Strickland’s lawsuit does not specifically state he suffered a concussion, though the Mastagni law firm told reporters he did the week of the altercation. During a deposition this summer, he told a county attorney that he takes prescribed medicine at night for headaches.

Over the last 16 years, Strickland has held jobs at Santa Rita and Glenn Dyer jails, and he’s worked at the Eden Township substation and Oakland International Airport, often working as a bomb squad technician. He was providing security and bomb sweeps of the Warriors game on the night in question, Strickland testified during a workers’ compensation hearing. He has filed two workers' compensation claims in the past, he testified. Once, when he said he suffered smoke inhalation while helping evacuate people during the North Bay wildfires, though he acknoweldged he didn't take any time of work, and the second time was when he said he pulled a muscle in his calf slipping on water at the jail.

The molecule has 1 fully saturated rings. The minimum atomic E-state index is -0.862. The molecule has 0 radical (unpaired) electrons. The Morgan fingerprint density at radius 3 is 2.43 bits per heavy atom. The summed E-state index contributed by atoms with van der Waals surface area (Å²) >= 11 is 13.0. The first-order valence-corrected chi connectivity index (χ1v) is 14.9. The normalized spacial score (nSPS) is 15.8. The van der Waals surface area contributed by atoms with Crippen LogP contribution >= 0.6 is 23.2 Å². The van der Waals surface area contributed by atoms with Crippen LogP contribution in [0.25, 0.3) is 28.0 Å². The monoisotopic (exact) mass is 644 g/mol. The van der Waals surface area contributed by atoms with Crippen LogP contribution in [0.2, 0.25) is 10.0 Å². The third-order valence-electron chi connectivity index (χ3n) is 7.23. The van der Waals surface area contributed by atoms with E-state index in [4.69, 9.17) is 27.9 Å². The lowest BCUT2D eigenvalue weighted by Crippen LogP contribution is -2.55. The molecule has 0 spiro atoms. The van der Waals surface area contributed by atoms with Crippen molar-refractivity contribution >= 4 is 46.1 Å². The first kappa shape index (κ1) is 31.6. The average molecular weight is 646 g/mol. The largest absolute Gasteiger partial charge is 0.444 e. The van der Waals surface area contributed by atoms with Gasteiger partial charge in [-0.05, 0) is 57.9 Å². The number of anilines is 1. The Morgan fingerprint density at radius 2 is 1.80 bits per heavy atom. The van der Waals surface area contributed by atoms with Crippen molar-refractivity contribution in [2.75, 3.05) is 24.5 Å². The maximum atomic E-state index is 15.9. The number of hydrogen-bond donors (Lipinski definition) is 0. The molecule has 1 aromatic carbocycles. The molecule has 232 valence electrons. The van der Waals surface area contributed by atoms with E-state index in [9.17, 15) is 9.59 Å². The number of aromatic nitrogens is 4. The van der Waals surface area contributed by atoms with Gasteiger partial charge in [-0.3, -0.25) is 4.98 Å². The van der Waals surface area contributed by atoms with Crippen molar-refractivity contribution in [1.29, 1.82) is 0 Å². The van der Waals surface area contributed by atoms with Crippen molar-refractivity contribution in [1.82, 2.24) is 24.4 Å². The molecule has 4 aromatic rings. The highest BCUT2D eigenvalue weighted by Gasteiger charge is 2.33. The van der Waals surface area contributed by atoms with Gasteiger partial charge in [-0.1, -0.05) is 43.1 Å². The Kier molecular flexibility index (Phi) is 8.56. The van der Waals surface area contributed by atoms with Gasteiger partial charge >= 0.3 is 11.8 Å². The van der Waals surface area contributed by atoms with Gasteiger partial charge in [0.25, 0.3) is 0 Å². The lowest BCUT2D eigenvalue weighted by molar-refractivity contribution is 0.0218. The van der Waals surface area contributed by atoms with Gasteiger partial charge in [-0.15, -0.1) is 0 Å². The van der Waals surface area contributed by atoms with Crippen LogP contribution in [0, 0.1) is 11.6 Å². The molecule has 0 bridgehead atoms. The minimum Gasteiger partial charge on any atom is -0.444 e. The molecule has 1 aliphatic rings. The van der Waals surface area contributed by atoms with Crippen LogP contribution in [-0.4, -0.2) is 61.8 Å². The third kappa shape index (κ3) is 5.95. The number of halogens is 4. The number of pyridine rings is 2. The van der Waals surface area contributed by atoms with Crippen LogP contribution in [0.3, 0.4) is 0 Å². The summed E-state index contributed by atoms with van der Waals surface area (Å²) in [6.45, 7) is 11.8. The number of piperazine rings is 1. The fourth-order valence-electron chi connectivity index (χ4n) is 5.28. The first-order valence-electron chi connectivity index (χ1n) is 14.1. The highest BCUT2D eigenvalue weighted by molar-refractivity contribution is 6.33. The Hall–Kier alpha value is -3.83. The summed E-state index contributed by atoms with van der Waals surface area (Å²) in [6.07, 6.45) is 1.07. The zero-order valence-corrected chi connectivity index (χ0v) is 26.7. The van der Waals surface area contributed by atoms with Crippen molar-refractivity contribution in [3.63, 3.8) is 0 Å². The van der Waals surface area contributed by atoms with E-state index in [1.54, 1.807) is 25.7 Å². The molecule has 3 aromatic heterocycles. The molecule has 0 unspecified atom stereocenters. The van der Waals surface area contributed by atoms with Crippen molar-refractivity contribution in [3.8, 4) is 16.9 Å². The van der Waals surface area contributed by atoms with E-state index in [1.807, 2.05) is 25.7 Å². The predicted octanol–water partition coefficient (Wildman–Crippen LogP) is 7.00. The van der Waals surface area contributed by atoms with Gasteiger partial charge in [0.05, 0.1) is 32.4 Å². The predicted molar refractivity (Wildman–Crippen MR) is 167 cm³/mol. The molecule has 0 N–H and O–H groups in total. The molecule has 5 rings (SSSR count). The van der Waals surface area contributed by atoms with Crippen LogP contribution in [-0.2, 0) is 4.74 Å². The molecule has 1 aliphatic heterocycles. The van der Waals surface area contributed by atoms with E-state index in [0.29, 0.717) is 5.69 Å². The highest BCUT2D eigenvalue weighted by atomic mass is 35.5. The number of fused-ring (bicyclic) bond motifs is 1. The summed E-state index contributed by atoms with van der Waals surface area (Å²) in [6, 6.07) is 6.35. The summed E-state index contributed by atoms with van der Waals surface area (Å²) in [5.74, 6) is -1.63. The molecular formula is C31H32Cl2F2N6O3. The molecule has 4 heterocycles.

According to Transparent California, Strickland earned $224,000 a year, not including benefits, in 2018, which is the most recent data provided. He told a county attorney during a deposition during his workers’ compensation hearing that he also typically worked 50 hours in overtime each month.

Over the last several weeks, KTVU crews spotted Strickland using power tools and carrying boxes in his garage. It’s unclear if any of these activities were things he shouldn’t be doing according to doctors and his claim. A silver Mustang with a disabled placard was also seen parked in his driveway.